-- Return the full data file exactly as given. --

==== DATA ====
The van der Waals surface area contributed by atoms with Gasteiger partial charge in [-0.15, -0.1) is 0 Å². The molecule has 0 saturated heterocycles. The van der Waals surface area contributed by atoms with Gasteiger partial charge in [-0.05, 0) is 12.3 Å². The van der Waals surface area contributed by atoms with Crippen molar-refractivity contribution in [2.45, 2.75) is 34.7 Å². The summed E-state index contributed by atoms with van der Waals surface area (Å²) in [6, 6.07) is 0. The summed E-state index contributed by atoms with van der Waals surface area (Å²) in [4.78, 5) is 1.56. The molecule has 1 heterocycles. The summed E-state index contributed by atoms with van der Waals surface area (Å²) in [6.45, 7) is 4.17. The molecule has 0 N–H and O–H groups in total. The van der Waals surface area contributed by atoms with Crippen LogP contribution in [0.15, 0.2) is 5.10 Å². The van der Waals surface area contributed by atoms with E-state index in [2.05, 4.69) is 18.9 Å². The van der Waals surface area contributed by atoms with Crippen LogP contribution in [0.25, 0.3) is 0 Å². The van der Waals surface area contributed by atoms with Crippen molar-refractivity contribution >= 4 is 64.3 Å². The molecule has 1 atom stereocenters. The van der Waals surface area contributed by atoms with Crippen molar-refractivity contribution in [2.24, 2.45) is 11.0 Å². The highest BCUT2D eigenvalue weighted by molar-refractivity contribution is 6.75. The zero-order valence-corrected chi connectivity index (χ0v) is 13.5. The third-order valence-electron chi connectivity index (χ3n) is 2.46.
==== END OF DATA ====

The van der Waals surface area contributed by atoms with Gasteiger partial charge in [-0.15, -0.1) is 0 Å². The molecule has 0 saturated heterocycles. The van der Waals surface area contributed by atoms with Gasteiger partial charge in [-0.05, 0) is 12.3 Å². The van der Waals surface area contributed by atoms with Crippen molar-refractivity contribution in [2.45, 2.75) is 34.7 Å². The summed E-state index contributed by atoms with van der Waals surface area (Å²) in [6, 6.07) is 0. The summed E-state index contributed by atoms with van der Waals surface area (Å²) in [4.78, 5) is 1.56. The molecule has 1 heterocycles. The summed E-state index contributed by atoms with van der Waals surface area (Å²) in [6.45, 7) is 4.17. The molecule has 0 N–H and O–H groups in total. The van der Waals surface area contributed by atoms with Crippen LogP contribution in [0.15, 0.2) is 5.10 Å². The van der Waals surface area contributed by atoms with E-state index in [2.05, 4.69) is 18.9 Å². The van der Waals surface area contributed by atoms with Crippen LogP contribution in [0.25, 0.3) is 0 Å². The van der Waals surface area contributed by atoms with Crippen molar-refractivity contribution >= 4 is 64.3 Å². The molecule has 1 atom stereocenters. The van der Waals surface area contributed by atoms with Crippen molar-refractivity contribution in [2.24, 2.45) is 11.0 Å². The highest BCUT2D eigenvalue weighted by molar-refractivity contribution is 6.75. The zero-order valence-corrected chi connectivity index (χ0v) is 13.5. The third-order valence-electron chi connectivity index (χ3n) is 2.46.